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Six years have gone by since my daughter was engaged to the young Ma Dawen. Their marriage we have not celebrated; I couldn't bring myself to separate from my only child, my daughter. As the poet Bai Juyi has written:
A tired old man of forty,
An innocent, dear daughter of two -
It is no boy, but better than nothing,
Often I caressed her to comfort myself
Therefore I kept putting off the date of her marriage, beyond the boundaries decreed by the Ancients. Now that, under our glorious Ming dynasty, peace and order reign in our empire and crimes and deceptions but seldom occur, I was led to making this mistake.
Ma Dawen, then, is a nice and presentable boy of thirty, a descendant of one of the lieutenants of the famous Judge Dee, but now very impoverished. I told him to wait until he had gained his degree, and he concurred, but even when he had gone through the dragon gate and entered the ranks of the Arrived Scholars, I was unable to determine a date for his marriage to my daughter.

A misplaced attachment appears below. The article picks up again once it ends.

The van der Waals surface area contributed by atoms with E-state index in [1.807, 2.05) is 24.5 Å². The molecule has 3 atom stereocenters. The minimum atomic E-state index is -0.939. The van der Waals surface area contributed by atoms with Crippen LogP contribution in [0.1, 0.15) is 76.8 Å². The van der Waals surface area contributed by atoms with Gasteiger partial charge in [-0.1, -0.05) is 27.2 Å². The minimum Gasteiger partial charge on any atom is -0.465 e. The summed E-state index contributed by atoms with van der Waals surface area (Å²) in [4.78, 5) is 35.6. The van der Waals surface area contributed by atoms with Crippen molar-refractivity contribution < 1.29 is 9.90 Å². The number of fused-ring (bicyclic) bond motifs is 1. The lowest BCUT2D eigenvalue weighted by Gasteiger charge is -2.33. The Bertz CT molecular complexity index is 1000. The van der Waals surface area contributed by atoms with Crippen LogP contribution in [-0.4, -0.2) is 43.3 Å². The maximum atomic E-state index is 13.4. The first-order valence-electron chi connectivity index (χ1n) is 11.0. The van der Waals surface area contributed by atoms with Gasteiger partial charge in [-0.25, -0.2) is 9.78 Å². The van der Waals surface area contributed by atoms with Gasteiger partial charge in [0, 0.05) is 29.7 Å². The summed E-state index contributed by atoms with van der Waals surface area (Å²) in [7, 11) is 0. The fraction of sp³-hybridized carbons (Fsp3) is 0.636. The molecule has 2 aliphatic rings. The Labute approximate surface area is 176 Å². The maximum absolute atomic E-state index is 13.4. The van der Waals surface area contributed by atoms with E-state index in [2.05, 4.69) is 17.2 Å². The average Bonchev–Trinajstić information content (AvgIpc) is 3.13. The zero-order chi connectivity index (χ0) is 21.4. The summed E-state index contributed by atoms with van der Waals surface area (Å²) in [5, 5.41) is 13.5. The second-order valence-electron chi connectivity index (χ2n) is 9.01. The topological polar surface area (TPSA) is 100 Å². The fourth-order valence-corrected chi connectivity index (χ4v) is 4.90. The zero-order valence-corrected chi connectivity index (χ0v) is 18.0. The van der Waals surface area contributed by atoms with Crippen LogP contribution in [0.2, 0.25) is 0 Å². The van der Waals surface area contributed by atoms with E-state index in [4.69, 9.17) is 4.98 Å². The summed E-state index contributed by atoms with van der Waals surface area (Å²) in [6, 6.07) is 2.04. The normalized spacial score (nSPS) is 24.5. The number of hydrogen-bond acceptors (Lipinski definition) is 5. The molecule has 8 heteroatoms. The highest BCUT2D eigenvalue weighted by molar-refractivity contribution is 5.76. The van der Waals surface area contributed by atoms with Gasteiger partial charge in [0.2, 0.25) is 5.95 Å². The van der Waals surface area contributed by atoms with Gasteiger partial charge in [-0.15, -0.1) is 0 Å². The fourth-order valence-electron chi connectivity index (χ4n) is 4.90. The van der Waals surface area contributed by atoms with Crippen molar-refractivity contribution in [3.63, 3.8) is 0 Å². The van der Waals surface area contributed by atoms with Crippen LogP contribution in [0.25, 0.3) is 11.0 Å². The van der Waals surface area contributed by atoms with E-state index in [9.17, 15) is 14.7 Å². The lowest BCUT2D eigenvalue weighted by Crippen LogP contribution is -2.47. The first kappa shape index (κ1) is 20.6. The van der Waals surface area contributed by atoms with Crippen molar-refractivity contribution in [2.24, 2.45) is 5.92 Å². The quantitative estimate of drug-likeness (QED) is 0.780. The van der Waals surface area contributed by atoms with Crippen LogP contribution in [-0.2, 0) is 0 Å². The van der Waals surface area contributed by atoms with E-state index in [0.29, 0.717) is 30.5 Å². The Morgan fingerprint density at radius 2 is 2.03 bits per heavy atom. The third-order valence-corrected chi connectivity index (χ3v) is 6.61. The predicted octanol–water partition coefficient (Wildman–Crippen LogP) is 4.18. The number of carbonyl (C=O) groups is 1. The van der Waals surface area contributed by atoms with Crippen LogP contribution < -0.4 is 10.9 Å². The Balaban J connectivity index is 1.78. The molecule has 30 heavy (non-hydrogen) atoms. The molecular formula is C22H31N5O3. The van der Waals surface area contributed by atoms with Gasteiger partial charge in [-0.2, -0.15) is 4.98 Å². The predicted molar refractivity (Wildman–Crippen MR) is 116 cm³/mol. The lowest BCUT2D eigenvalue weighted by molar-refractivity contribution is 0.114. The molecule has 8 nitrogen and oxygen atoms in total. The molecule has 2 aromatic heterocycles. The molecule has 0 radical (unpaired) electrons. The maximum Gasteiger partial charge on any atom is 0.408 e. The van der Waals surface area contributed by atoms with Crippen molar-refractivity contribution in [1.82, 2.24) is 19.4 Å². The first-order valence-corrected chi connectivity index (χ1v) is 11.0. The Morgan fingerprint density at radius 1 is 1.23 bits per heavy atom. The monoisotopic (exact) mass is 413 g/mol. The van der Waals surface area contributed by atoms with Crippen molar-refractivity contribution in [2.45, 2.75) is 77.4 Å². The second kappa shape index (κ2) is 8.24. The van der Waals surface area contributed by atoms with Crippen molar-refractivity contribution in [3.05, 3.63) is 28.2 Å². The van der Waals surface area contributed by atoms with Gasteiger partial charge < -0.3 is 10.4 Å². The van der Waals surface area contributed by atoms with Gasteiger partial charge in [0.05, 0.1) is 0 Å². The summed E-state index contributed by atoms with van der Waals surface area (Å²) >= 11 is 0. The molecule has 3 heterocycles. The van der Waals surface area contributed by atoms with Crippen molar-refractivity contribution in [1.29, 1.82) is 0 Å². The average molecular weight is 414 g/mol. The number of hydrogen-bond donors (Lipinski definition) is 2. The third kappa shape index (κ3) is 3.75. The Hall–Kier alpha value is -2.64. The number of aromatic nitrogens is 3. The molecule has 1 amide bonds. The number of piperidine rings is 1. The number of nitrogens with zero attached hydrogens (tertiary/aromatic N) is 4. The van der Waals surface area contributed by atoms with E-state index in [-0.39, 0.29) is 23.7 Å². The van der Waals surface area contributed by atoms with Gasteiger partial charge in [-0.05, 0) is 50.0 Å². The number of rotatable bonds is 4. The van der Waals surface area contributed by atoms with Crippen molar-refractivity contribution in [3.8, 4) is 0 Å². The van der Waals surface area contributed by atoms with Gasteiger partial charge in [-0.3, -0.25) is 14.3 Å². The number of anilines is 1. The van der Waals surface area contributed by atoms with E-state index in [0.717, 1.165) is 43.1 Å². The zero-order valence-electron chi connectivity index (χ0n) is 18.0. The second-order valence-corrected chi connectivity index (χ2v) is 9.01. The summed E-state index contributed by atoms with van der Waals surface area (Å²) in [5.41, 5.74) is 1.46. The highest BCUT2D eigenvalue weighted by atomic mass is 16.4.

Last night he came to me, again, to try and persuade me. Useless to say that he did not succeed, and the discussion became heated. Presently he told me some histories of crimes committed because of late marriages, crimes that needed the intervention of his famous forebear the Judge to repair the order.
Around midnight my daughter came to me, and very disturbed I turned to her. When I took a better look I saw how pale she was, and my son-in-law to be also seemed very pale to me. I took fright and looked again: both were in their nightdress! Suspecting a misdemeanor, I became very angry, and was struck by an attack of brain-fever.
When I came to again, a week later, my first wife told me that Ma Dawen and my daughter had drowned themselves, the very night I was struck ill.
In order to warn other fathers of the error in detaining their daughters too long from marriage I offer this story, and the stories the ghost of Ma Dawen told me, to the public.